If you can make the decision to trust others that makes life hugely richer. And you can make that decision realistic by verifying that your trust is well placed. Verifying isn’t a defeat and in any way negative – it is simply recognizing that all humans can fail to meet expectations sometimes.
They tested the triggers for nuclear bombs here.
‘We all have to be able to defend ourselves.’
Those few words or similar and that’s it – the common belief.
It’s applied to countries. Think about it and you realise we apply it to ourselves too.
Unquestioned, the assumption is that those words alone justify the costs, and justify all that does or doesn’t happen because of the costs.
Costs come in all shapes, sizes, forms – big, small, subtle, obvious, physical, mental, personal, social, financial, environmental and so on. They’re all costs. But they’re easy to blithely accept, to wholly ignore or, at best, to disregard.
And so it all carries on – as it always has, one way or another.
Costs are too often unquestioned, untested. Costs arise and costs get paid. These are costs of every different type: state-sized; human sized. These are costs born out of beliefs and lies, cons and fears. These are public costs and private costs, inflicted or self-imposed.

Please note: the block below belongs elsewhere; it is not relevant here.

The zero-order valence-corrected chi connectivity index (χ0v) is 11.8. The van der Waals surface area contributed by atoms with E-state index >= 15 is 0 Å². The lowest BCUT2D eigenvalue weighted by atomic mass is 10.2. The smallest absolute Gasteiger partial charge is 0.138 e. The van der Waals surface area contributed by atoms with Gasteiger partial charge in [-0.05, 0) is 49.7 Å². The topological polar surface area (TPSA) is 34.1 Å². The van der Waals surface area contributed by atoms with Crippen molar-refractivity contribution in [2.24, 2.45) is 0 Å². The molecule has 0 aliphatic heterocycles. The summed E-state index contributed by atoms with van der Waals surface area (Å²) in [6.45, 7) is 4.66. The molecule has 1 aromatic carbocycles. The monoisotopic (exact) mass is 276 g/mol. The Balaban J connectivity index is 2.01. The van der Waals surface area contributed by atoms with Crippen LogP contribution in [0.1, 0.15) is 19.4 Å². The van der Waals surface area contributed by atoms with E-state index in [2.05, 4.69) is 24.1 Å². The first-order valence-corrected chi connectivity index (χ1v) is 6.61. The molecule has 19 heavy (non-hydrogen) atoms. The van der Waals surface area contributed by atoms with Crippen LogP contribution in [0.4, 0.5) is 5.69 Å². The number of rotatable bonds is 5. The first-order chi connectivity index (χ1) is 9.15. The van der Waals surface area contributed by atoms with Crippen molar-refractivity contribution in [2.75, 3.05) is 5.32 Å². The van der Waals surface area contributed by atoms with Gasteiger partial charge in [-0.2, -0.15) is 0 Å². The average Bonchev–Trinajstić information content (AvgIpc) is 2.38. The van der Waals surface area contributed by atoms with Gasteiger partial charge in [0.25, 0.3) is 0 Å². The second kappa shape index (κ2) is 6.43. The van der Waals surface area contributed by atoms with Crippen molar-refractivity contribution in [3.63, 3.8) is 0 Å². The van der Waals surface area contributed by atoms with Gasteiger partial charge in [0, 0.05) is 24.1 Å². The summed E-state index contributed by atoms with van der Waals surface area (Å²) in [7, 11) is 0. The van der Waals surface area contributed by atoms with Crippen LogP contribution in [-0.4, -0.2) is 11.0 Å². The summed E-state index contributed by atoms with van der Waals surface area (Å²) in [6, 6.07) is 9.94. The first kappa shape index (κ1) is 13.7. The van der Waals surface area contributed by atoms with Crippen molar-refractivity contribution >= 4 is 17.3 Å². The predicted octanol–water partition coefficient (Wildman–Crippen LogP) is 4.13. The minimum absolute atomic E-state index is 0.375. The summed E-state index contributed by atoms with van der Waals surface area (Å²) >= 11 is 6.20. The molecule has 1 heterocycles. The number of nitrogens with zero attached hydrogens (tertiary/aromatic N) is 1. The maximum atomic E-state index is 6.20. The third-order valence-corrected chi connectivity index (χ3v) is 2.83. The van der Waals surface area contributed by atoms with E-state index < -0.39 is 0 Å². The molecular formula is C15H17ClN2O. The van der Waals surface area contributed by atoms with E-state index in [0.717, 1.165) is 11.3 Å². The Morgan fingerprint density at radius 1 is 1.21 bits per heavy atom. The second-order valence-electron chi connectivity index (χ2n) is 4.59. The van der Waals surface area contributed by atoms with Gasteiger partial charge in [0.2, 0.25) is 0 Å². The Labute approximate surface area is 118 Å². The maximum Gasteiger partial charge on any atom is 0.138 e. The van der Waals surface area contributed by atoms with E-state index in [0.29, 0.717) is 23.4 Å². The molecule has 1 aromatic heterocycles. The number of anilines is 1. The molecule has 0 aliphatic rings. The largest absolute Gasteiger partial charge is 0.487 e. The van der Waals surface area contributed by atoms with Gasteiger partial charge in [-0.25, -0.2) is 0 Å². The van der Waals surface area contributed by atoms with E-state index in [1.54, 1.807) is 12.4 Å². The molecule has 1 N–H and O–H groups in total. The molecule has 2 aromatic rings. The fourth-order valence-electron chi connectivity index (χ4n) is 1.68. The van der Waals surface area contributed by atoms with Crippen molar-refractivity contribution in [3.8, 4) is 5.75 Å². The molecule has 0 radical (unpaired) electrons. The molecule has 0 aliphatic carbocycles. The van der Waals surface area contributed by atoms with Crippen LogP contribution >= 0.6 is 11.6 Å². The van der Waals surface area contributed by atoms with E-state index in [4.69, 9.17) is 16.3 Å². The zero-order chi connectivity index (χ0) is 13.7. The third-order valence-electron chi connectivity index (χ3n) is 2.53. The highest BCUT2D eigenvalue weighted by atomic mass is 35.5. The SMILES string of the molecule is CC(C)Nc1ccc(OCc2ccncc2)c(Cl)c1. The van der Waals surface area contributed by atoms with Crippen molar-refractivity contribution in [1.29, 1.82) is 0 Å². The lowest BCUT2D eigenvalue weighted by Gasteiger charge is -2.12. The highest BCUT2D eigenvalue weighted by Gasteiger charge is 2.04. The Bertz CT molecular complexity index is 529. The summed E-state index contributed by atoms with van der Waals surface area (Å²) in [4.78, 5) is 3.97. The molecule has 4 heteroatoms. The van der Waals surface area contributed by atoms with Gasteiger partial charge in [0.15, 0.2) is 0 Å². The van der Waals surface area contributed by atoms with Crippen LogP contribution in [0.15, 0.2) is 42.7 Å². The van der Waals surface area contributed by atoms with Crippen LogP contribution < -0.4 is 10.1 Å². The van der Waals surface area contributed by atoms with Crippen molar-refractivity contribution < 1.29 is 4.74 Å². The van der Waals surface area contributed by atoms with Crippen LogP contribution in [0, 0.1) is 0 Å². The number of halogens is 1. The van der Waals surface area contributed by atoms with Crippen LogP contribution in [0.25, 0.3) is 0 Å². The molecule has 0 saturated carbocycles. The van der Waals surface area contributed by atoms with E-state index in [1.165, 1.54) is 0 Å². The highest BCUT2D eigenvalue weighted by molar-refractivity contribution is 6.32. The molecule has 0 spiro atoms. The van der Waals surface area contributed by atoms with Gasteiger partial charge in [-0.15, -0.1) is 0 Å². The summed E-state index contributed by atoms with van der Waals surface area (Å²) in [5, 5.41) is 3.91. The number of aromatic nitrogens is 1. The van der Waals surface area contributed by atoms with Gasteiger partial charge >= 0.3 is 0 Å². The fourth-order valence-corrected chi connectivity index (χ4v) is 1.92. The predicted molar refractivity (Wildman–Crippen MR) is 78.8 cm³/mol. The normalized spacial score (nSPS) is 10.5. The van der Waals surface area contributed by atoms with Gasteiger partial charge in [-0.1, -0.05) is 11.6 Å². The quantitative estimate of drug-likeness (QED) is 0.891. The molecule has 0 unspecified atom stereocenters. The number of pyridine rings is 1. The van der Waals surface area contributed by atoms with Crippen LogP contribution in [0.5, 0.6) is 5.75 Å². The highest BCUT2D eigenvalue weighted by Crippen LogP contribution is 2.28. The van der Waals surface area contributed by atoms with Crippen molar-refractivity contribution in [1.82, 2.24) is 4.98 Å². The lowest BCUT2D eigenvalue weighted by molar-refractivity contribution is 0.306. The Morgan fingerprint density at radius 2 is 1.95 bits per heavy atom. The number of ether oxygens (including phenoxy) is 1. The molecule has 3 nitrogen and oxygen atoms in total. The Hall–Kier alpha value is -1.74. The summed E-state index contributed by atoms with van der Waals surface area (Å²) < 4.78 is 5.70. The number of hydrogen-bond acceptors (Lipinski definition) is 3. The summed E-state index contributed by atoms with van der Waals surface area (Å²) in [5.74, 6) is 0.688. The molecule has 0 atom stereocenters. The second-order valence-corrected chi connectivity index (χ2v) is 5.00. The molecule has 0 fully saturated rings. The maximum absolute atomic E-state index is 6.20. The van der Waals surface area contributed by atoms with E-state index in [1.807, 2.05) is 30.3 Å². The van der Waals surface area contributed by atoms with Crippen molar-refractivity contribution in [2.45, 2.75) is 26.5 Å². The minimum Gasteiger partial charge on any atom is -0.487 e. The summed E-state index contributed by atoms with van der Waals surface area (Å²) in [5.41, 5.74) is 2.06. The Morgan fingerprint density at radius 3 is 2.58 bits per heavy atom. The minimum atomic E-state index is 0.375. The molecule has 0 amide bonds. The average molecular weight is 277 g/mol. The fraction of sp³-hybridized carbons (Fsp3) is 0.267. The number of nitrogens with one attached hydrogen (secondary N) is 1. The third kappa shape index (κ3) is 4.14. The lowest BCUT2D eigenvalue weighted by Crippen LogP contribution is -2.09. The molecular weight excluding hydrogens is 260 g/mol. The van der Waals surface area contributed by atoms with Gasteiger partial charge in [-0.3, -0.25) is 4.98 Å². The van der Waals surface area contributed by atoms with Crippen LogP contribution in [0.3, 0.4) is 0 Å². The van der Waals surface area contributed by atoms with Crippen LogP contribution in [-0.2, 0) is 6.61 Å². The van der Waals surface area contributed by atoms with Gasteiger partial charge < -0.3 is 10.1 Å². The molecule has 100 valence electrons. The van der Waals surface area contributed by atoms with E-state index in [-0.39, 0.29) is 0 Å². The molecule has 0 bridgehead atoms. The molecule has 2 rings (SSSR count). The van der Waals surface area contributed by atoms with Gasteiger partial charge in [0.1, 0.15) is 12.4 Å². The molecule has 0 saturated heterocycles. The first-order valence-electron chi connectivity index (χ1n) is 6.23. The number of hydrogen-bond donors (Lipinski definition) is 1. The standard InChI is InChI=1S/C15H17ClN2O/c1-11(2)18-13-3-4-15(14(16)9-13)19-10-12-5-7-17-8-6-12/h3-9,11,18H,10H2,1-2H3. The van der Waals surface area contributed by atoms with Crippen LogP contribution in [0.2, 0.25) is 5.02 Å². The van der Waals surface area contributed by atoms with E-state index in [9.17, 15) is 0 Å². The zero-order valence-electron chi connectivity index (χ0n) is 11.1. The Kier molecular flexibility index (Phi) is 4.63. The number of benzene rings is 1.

These are costs we imagine are valid because of some particular threat and its implications. But sooner or later our fears get replaced by new ones, with new potential consequences. Time grinds on. Threats go and come and the whole process starts seemingly afresh each time. There’s barely a look back.
Indeed, why look back? You might find a few costs that are justified but you’ll find many more that have been paid without good reason. Look back and it’s all too easy to be weighed down by the huge terrible sadness created by unnecessary costs.
Believing that it’s all down to excusable human nature is no relief. Despair might be the sensible conclusion but despair offers nothing worth having.
With those joyless paths to pick from, concluding that the only sensible way forward is to try and change human nature – my nature, other’s nature – seems reasonable.
After all, however small the changes I can make, something is better than nothing. Because if I don’t try then I’m an accomplice.
An accomplice to stagnation, to despair, to all the costs and the immense damage that comes in their wake. If I’m an accomplice then my conscience will be quick to deny me a sound night’s sleep.
Yes, we all need to defend ourselves.
And no, we don’t live in isolation. And no, we can’t be sure of where our vulnerabilities lie.
It’s true we can’t be sure we’ll never find ourselves under attack but history teaches we probably won’t be. It’s reasonable to trust we won’t be.
Have trust by default, but trust cautiously and verify. Wary optimism can be a positive assumption. It’s a basis for a better tomorrow.
(Click on any image for the larger-size gallery.)
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